Towards the establishment of the light JP (C )=1–(+) hybrid nonet

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Lin Qiu and Qiang Zhao. Towards the establishment of the light JP(C)=1-(+) hybrid nonet[J]. Chinese Physics C. doi: 10.1088/1674-1137/ac567e
Lin Qiu and Qiang Zhao. Towards the establishment of the light JP(C)=1-(+) hybrid nonet[J]. Chinese Physics C.  doi: 10.1088/1674-1137/ac567e shu
Received: 2022-02-07
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Towards the establishment of the light JP (C )=1–(+) hybrid nonet

  • 1. Institute of High Energy Physics, Chinese Academy of Sciences, Beijing 100049, China
  • 2. University of Chinese Academy of Sciences, Beijing 100049, China
  • 3. China Center of Advanced Science and Technology, Chinese Academy of Sciences, Beijing 100080, China

Abstract: The observation of the light hybrid candidate $ \eta_1(1855) $ by the BESIII Collaboration offers great opportunities for advancing our knowledge on exotic hadrons in terms of flavor sector. We demonstrate that this observation provides a crucial clue for establishing the $ J^{P(C)}=1^{-(+)} $ hybrid nonet. Based on the flux tube model picture, the production and decay mechanisms for the $ J^{P(C)}=1^{-(+)} $ hybrid nonet in the $ J/\psi $ radiative decays into two pseudoscalar mesons are investigated. In the $ I=0 $ sector, we deduce that the SU(3) flavor octet and singlet mixing is non-negligible and apparently deviates from the flavor ideal mixing. Because only signals for one isoscalar $ \eta_1(1855) $ are observed in the $ \eta\eta' $ channel, we investigate two schemes of the nonet structure in which $ \eta_1(1855) $ can either be the higher or lower mass state that strongly couples to $ \eta\eta' $. Possible channels for detecting the multiplets are suggested. In particular, a combined analysis of the hybrid production in $ J/\psi\to VH $, where $ V $ and $ H $ denote the light vector mesons and $ 1^{-(+)} $ hybrid states, respectively, may provide further evidence for this nonet structure and ultimately establish these mysterious exotic species in the experiment.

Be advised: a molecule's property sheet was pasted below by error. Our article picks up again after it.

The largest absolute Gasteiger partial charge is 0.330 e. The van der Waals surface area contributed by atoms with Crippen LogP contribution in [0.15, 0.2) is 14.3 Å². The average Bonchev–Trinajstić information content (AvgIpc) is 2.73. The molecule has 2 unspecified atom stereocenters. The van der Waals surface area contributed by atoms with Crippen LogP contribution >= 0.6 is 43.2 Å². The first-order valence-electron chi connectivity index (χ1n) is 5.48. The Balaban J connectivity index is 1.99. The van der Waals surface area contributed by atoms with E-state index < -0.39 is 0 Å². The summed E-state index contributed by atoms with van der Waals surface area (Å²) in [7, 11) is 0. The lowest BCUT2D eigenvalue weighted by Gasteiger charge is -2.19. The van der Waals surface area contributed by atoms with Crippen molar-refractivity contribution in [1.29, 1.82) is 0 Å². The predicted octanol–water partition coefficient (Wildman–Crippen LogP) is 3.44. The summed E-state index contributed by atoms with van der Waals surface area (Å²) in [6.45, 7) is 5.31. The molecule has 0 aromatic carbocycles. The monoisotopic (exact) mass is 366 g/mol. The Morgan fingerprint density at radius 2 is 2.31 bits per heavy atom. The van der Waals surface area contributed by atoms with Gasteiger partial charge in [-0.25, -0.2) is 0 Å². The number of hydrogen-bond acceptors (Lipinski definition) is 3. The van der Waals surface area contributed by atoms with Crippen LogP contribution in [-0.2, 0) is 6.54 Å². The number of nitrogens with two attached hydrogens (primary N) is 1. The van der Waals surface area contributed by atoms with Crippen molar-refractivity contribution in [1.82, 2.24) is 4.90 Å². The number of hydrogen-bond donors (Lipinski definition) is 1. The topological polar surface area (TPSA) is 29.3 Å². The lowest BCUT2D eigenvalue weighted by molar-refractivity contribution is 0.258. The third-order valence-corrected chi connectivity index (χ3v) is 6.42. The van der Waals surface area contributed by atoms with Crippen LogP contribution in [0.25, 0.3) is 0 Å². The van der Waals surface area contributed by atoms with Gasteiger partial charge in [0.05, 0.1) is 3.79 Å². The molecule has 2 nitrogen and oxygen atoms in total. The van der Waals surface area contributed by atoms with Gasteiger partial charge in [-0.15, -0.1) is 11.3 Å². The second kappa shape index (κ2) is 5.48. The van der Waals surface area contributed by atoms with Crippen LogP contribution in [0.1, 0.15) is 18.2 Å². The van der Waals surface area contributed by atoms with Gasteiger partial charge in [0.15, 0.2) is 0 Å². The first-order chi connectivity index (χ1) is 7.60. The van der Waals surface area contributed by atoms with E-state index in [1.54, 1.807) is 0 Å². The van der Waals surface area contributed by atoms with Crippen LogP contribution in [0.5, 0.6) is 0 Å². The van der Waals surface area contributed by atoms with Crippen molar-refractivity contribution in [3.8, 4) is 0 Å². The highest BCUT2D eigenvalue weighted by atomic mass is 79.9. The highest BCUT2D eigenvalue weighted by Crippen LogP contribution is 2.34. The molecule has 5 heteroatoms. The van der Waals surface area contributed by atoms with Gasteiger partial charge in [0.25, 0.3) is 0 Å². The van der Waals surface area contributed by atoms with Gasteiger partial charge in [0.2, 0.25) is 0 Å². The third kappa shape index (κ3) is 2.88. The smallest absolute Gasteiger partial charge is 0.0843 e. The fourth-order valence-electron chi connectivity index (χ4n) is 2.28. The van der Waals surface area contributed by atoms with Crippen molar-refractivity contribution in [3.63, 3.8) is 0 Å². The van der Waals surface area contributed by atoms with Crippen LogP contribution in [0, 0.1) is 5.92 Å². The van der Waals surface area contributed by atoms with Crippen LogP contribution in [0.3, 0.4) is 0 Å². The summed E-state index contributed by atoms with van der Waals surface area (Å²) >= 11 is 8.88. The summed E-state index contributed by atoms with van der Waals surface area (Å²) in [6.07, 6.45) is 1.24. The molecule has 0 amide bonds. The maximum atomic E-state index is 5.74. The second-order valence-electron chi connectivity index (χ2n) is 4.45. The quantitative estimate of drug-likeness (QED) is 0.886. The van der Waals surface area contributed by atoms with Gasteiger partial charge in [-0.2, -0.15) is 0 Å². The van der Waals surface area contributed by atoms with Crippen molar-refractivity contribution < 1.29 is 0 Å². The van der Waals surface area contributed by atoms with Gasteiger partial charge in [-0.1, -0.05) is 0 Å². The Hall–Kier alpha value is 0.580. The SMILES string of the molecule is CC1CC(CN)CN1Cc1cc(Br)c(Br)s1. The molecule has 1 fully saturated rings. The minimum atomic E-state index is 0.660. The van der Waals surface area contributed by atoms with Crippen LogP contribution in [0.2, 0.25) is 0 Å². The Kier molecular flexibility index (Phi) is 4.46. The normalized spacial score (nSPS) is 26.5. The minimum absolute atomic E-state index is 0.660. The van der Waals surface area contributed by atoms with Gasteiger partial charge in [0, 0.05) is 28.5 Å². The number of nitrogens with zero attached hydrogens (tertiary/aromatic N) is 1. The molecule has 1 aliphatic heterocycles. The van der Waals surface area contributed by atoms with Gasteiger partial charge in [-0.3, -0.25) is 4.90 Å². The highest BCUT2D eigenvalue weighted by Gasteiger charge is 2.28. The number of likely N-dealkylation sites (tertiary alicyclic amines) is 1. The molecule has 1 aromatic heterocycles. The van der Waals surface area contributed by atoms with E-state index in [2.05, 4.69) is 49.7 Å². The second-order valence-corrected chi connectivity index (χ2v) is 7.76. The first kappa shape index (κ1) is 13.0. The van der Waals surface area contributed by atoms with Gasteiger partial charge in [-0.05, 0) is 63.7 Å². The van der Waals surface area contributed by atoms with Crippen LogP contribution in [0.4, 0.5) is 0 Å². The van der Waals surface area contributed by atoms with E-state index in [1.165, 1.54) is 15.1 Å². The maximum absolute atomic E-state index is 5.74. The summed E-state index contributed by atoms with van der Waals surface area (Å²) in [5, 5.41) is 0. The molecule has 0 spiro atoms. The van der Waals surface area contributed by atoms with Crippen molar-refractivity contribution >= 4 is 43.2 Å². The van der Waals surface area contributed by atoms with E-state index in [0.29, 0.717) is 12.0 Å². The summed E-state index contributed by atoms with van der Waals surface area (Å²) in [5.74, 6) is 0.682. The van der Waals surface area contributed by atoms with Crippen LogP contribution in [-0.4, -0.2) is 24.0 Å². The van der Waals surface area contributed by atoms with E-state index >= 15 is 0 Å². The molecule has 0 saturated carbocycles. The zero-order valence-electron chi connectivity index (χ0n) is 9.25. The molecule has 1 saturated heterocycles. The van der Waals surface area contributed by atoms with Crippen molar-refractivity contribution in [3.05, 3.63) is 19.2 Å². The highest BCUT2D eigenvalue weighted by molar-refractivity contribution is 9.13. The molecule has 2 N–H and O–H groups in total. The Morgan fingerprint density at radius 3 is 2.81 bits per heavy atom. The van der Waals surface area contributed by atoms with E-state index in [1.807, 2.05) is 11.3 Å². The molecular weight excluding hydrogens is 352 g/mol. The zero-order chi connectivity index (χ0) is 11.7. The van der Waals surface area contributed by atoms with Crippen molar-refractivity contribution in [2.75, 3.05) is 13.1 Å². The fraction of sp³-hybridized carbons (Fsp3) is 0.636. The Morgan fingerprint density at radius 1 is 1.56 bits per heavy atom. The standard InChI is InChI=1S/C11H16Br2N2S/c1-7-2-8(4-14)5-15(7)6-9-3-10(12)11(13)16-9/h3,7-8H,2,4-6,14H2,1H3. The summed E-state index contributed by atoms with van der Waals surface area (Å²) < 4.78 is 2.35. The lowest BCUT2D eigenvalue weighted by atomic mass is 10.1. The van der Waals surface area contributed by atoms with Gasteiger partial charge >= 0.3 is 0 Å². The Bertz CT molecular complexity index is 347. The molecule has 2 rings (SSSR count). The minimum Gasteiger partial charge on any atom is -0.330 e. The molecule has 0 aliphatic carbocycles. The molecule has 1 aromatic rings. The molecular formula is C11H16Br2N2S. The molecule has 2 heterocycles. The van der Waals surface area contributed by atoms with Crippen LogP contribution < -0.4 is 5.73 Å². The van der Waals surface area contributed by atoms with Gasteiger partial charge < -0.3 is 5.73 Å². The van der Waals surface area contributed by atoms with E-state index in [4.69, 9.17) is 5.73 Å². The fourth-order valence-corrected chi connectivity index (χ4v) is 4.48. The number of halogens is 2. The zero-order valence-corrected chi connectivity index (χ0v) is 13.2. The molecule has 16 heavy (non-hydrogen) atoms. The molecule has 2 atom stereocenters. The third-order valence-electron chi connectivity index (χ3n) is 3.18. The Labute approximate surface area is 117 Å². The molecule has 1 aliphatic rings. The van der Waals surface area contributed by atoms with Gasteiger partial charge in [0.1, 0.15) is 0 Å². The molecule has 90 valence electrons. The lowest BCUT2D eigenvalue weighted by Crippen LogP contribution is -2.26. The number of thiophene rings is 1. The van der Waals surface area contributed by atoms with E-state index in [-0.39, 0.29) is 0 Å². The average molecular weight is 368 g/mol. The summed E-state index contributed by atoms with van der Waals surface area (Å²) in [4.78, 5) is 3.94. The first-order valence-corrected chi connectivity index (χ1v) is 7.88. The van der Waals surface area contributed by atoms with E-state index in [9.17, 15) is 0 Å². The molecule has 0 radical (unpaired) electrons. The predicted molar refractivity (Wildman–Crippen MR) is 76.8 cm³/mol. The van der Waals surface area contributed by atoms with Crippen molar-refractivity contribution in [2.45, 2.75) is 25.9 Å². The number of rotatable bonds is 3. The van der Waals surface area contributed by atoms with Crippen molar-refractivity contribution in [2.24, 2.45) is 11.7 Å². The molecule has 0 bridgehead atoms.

• In the conventional quark model mesons are made of quark-anti-quark ($ q\bar{q} $) and baryons are made of three quarks ($ qqq $). Such a simple picture has achieved significant successes in the description of hadron spectra based on the constituent quark degrees of freedom. Meanwhile, as the fundamental theory for strong interactions, QCD predicts the existence of hadrons with more sophisticated structures, namely, exotic hadrons. These states, of which the structures are beyond the conventional quark model, have been a crucial probe for the non-perturbative phenomena of QCD. Among all the exotic candidates, hadrons with such quantum numbers that cannot be accommodated by the conventional quark model, would serve as a "smoking gun" for the existence of exotic hadrons. In particular, "hybrid", which contains the explicit excitations of the constituent-like gluonic degrees of freedom, can access the exotic quantum numbers of $ J^{PC}=1^{-+} $ as the lowest eigenstates. Its study has always garnered considerable attention from both experiments and theory.

      In Refs. [1, 2], the BESIII Collaboration reports the first observation of the $ 1^{-+} $ isoscalar hybrid candidate $ \eta_1(1855) $ in the partial wave analysis of $ J/\psi\to \gamma \eta_1(1855) $$ \to \gamma\eta\eta' $. Its mass and width are $ (1855\pm 9^{+6}_{-1}) $ MeV and $ (188\pm 18^{+3}_{-8}) $ MeV, respectively. This progress may provide a great opportunity for a better understanding of these mysterious species of the QCD-predicted exotic states.

      Historically, evidences for the $ 1^{-+} $ hybrid were found by various experiments [38]; in addition, two light hybrid candidates, $ \pi_1(1400) $ and $ \pi_1(1600) $, were reported. However, owing to the limited statistics, their existences were far from broadly accepted. A comprehensive review of the early experimental results can be found in Refs. [9, 10]. Strong indication of the $ 1^{-+} $ hybrid $ \pi_1(1600) $ is obtained from the COMPASS Collaboration based on their partial wave analysis (PWA) results for $ \pi^- p\to p \pi^+\pi^-\pi^- $ [1114]. In a recent detailed analysis [15] by COMPASS, it shows that the $ \pi_1(1600) $ signal cannot be accounted for by the Deck effect [16]. A reanalysis of the COMPASS data with the coupled-channel approach also supports that the $ \pi_1(1600) $ signal should be originated from a pole structure in the scattering amplitude [17]. These results have provided strong evidences for $ \pi_1(1600) $ as a well-established $ 1^{-+} $ hybrid candidate. In contrast, the signals for $ \pi_1(1400) $ are ultimately vague. According to the analysis of Ref. [17], there is no need for the $ \pi_1(1400) $ to be present in the $ \rho\pi $ channel.